It's all on the line for Heat, Spurs
By BRIAN MAHONEY
MIAMI — Game 7s do more than settle championships. They define legacies.
No matter what happens Thursday night (3 p.m. HST, ABC) LeBron James and the Miami Heat, and Tim Duncan’s San Antonio Spurs have already won NBA titles and secured a place in history.
Now is their opportunity to elevate it.
The truly memorable teams won the hard way, and that will be the case for the one celebrating at center court this time. It’s either a Heat repeat, possible only after James led them back from what seemed certain elimination in the closing seconds of Game 6, or the Spurs shaking off as gut-wrenching a loss as a team can have to become just the fourth club to win a Game 7 of the NBA Finals on the road.
“As a competitor you love it, because you know you have an opportunity and it’s up to you,” Heat guard Ray Allen said. “We have a chance in our building to make something great. All of our legacies are tied to this moment, this game. It’s something our kids will be able to talk about that they were a part of. Forever will remember these moments, so we want to not live and have any regrets.”
Allen played in the game the last time the NBA’s season went down to the very last day, the Boston Celtics fading at the finish and falling 83-79 to the Los Angeles Lakers in 2010. That made home teams 14-3 in finals Game 7s, with no road team winning since Washington beat Seattle in 1978.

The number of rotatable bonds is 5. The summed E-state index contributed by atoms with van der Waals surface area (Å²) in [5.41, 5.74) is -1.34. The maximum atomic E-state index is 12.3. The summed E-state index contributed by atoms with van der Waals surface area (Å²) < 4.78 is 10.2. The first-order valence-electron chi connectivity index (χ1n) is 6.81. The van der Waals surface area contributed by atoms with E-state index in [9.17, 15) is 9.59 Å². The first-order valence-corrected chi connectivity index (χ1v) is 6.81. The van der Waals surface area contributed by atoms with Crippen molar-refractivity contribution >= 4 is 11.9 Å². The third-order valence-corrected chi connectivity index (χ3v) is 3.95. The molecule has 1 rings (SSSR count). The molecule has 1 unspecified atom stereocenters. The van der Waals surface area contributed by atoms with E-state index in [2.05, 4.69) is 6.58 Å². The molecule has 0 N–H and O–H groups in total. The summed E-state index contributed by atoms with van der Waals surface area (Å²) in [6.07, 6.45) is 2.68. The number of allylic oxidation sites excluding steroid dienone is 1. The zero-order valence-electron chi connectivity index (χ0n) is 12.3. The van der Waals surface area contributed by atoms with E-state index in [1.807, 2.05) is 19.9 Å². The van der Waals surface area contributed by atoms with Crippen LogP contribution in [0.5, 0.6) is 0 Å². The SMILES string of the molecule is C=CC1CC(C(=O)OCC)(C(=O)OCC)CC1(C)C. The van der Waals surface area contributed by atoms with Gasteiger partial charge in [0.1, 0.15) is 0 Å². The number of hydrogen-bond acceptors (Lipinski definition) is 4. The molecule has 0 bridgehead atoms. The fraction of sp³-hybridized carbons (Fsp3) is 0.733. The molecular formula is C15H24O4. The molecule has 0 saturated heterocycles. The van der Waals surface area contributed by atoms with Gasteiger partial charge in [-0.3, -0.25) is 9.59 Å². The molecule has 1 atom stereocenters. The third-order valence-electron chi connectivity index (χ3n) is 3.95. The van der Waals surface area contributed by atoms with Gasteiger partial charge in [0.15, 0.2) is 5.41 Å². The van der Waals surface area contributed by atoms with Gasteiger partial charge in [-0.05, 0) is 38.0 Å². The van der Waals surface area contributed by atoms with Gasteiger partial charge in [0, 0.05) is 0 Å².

Overcoming those odds, not to mention the NBA’s winningest team, would make this more memorable than the Spurs’ previous four titles, though this is a franchise that never dwells too much on the past or looks too far into the future.
All that matters is now.
“You know what, it’s all about just winning the title. It’s not about situation or what has led up to it,” Duncan said. “It’s a great story for everybody else, but we’re here for one reason, one reason only: It’s to try to win this game (Thursday). We have had a very good season thus far, and I think we just want to get to the game more than anything. We just want to see what happens and be able to leave everything out there.”